British pensioners are being forced out of Spain’s Costa del Sol due to changes brought about by Brexit, ex-pats living in the country have said.
Under new rules introduced on January 1, tourists, including people who have a second home in the country but have not taken up residency, will only be able to spend up to three months out of every six there.
To live in Spain, Britons will now need to show they are earning at least £2,000 per month, with that figure expected to be higher for families.
The BBC reports people will need to show they have an extra £500 a month for each member of the family. For example, a family of four will need to prove they earn a yearly salary of at least £42,000.
British driving licences will also need to be changed to Spanish ones.
These changes have seen many elderly Britons desert the sunkissed region.
“Our removal companies have never been busier. Every removal company across this coast has told our team they’ve never seen a situation like this,” Michel Euesden from Rochdale, who runs the Euro Weekly newspaper in Fuengirola, said.
“It’s the first time in 25 years since we started the paper here that we’ve seen removal companies fully booked going out and coming back in.
“They are taking the elderly and people who haven’t had jobs for a while, because of the Covid situation, back to the UK, and then they’re bringing back younger generations with disposable income, and often with an online marketing presence, out here. So the dynamics have completely changed.”
Longlife friends Jan Miller and Sonia Martin dashed to Spain to register as residents before the new rules kicked in.
They travelled three days over Christmas from Warrington to Malaga and are now living in a small cottage in the mountains with their partners.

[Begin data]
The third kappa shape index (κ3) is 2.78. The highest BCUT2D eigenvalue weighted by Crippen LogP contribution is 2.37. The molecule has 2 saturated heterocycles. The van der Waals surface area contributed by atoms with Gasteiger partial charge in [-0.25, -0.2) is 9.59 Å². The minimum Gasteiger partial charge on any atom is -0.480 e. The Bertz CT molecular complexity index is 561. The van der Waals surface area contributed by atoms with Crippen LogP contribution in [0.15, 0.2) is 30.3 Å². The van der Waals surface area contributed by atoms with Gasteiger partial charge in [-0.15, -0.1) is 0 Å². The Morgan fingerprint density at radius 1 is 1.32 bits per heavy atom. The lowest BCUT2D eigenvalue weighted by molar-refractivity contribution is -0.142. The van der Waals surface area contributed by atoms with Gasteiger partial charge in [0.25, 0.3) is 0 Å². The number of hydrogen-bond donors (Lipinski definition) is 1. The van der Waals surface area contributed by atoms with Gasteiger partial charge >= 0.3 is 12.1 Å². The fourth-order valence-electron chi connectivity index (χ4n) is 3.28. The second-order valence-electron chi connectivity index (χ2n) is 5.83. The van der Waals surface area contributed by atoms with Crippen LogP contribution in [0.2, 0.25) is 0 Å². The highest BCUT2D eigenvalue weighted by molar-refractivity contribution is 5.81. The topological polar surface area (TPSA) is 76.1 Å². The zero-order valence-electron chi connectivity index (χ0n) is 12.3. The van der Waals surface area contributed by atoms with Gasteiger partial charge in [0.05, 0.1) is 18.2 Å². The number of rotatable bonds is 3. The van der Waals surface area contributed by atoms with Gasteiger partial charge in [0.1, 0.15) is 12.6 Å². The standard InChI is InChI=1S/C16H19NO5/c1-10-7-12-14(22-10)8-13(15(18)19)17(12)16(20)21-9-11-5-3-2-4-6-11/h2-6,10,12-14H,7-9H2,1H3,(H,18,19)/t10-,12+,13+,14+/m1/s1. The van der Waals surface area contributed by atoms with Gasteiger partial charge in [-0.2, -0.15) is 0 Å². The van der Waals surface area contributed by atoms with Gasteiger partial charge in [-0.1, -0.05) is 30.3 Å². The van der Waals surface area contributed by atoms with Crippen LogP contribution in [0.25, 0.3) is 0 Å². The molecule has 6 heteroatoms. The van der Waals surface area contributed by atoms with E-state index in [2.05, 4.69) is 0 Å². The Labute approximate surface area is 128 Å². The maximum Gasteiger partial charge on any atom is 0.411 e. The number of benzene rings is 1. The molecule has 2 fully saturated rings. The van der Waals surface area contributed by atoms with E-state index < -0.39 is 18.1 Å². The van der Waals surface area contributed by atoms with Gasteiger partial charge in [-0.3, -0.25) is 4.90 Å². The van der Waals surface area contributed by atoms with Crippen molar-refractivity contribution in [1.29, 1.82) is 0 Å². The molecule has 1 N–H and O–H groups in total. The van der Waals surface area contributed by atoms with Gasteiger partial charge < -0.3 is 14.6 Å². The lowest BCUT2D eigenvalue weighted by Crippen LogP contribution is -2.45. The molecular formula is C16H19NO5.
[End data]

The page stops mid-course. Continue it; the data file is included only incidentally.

“We’d talked about it for years and years,” Miller told the BBC. “We were fed up of the same old, same old routine. The same journey to work, same things at work, we wanted something different. And the Brexit rule changes made us go in the end.
“I think it’s going to be much harder now from what I’ve heard… you’ve got to have more in the bank income-wise, going forward.”
Meanwhile, 71-year-old former shipyard worker Eric Anderson, like thousands of fellow “swallows”, are now stuck in the UK.
A ‘swallow” is a term given to Britons with a second home in Spain who spend the winter in the sun and return to Britain for the summer,
Spanish Covid rules means Anderson cannot fly. When he can, his time in Spain will be limited.
“I feel badly let down. We paid a mortgage for 20 years to have a holiday home and a retirement bolt-hole for the winter.
“We’re limited to just 90 days now, and that’s not just for Spain, but anywhere we go in Europe on holiday. Say we cross from Newcastle to the Netherlands, that’s counted.”
He added: “There’s a lot of average working guys that have done exactly what I’ve done and it’s just not going to be possible now. I don’t think anyone expected the rug to be pulled from under them so quickly.”
There are now more than 360,000 British residents registered in Spain, according to official Spanish figures.
Reflecting on the impact of the changes, Euesden said: “If you’re 70 or 80 years old and you don’t understand this new system, the new paperwork, the driving licences needing to be switched over, say for example they get ill – what are they going to do?
“I think a lot of people will go back to the country where they speak the language. You no longer have the best of both worlds, and people can’t rely on speaking only English to get by.”